The Sequoia can span more than $20,000 across its three available models, starting around $43,000 in the base SR5, and climbing from there with the Limited, or touching nearly $65,000 in the loaded Platinum model.
At the top of the lineup is the Sequoia Platinum, which adds Dynamic Laser Cruiser Control, a DVD touch-screen navigation system, and a new Blu-Ray rear entertainment system with a 9-inch LCD screen and two sets of wireless headphones. A 12-way adjustable power driver’s seat, heated second-row seats, and the load-leveling air suspension with three driver-selectable modes are also all included.
Standard on the Platinum grade and available on SR5 and Limited is a new Entune multimedia system that provides access to apps for Bing search, Pandora, and others, providing access to entertainment or information through your smartphone's data connection.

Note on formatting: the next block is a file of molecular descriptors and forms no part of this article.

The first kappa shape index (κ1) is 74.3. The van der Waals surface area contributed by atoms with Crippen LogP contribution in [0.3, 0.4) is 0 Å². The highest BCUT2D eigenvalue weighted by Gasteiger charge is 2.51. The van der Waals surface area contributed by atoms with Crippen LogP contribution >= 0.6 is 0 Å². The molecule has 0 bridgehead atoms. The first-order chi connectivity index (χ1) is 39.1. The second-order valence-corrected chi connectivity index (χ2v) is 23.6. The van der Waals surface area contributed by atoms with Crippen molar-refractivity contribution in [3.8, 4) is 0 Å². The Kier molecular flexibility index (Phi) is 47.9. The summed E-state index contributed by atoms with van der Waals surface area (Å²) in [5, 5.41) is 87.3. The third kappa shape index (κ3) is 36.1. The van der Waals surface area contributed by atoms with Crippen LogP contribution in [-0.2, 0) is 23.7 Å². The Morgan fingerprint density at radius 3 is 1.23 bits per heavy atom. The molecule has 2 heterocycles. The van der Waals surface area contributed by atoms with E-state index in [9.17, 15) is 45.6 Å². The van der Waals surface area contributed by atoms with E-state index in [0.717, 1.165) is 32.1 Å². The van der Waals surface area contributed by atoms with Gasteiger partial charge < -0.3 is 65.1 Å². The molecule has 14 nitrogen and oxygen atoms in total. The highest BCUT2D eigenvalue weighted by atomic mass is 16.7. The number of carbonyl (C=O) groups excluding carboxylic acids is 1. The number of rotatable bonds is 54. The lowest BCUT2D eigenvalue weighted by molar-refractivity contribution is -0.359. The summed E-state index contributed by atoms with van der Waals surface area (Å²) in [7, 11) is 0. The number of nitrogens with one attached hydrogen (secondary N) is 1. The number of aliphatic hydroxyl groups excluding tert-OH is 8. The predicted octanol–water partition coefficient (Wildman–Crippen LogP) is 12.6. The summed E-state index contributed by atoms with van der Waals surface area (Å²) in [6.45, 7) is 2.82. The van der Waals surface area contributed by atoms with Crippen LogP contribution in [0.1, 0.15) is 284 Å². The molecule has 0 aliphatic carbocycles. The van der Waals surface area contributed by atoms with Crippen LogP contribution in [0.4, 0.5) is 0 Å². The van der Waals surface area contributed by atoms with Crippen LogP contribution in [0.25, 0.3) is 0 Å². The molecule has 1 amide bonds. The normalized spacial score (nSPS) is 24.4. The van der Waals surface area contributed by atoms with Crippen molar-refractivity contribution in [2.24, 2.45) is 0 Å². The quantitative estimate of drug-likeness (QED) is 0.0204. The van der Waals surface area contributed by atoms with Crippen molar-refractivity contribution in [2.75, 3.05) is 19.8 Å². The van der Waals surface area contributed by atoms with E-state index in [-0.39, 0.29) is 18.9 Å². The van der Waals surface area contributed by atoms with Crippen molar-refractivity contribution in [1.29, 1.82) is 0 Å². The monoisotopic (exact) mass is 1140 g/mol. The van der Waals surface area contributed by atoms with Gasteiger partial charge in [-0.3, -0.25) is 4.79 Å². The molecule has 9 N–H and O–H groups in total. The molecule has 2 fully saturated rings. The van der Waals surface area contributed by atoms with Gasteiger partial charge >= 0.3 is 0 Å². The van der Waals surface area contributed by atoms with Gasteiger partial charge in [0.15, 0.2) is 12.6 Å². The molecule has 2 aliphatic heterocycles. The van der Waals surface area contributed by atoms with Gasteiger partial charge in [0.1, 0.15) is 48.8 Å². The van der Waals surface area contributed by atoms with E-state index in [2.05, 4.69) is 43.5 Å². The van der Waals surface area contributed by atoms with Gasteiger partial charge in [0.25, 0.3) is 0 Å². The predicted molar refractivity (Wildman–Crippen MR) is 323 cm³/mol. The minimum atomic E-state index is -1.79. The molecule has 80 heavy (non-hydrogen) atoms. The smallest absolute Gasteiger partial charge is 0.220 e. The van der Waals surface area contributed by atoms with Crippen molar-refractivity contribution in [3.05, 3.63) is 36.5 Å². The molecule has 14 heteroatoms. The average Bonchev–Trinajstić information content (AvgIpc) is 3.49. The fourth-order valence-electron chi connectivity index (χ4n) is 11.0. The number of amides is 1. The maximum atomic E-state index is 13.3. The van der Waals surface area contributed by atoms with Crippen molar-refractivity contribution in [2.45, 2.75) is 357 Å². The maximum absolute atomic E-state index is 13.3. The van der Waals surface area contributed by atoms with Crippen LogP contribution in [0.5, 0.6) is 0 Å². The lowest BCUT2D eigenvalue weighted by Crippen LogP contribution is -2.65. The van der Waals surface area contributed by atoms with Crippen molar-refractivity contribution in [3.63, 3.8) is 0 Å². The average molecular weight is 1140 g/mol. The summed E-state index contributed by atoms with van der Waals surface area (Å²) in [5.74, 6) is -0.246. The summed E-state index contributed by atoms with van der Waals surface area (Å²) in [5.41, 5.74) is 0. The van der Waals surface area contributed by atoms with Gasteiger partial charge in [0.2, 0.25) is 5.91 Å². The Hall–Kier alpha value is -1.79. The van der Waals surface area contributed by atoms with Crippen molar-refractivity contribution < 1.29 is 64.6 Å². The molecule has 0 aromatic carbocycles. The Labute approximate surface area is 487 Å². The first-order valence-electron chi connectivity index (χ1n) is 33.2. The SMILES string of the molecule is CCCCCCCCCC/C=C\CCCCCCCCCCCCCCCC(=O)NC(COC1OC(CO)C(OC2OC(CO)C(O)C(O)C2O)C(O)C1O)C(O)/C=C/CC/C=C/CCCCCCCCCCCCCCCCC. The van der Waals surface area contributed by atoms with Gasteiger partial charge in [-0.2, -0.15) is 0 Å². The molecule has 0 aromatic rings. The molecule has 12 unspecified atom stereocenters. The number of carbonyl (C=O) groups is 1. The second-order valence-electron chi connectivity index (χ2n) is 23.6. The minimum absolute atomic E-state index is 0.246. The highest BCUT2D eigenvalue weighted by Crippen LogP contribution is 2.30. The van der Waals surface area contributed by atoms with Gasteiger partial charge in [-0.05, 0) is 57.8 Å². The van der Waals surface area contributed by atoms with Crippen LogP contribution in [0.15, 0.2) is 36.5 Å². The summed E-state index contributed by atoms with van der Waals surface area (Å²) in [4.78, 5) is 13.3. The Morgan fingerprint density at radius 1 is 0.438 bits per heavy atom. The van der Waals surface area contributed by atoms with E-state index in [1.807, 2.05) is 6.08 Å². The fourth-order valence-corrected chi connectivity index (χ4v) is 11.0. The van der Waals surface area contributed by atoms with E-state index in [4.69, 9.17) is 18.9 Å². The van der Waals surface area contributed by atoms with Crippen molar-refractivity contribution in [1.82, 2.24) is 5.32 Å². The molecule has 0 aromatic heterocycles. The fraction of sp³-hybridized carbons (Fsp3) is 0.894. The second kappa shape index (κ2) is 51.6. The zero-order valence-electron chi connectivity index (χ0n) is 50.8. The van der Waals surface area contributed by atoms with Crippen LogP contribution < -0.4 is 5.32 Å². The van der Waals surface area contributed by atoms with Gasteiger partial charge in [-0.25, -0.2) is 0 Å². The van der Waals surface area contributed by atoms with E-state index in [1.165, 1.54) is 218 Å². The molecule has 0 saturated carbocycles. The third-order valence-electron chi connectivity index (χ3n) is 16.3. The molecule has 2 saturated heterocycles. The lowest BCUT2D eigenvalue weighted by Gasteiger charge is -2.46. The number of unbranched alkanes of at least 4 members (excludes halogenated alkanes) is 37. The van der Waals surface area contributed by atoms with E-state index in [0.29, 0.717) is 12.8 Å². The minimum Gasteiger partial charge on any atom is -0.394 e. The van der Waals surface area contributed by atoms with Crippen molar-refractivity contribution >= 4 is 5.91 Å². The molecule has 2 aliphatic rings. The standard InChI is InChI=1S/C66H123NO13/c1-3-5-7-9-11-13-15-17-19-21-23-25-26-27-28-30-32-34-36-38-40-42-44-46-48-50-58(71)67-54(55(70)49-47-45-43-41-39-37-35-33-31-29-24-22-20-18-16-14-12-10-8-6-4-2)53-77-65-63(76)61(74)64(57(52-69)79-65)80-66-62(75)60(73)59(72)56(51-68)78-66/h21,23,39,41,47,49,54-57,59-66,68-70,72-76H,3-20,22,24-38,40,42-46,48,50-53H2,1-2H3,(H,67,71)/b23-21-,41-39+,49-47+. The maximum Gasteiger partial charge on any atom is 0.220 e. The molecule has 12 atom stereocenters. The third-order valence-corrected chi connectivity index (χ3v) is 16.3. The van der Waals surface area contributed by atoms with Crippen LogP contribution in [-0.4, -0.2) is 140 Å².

Even at the top of the range there are quite a few dealer- or port-installed upgrades--including examples like remote engine start, upgraded TRD brakes, and a front skid plate. Although the Sequoia is missing most other off-road upgrades (look to the Land Cruiser to see why).
Even the SR5 comes well equipped, which comes with automatic tri-zone air conditioning, an eight-speaker stereo, a towing package, an eight-way power driver’s seat, and a leather-trimmed steering wheel with audio and climate controls.
On the Limited you get an equipment set that rivals many luxury vehicles, with parking sensors, a power rear liftgate, a power folding third-row seat, and 20-inch alloy wheels, all included, as well as JBL Synthesis sound and Bluetooth audio streaming. And the rearview mirror has a built-in backup monitor (without having to add the navigation system); a map light, auto-dimming feature, and compass are built into it, too.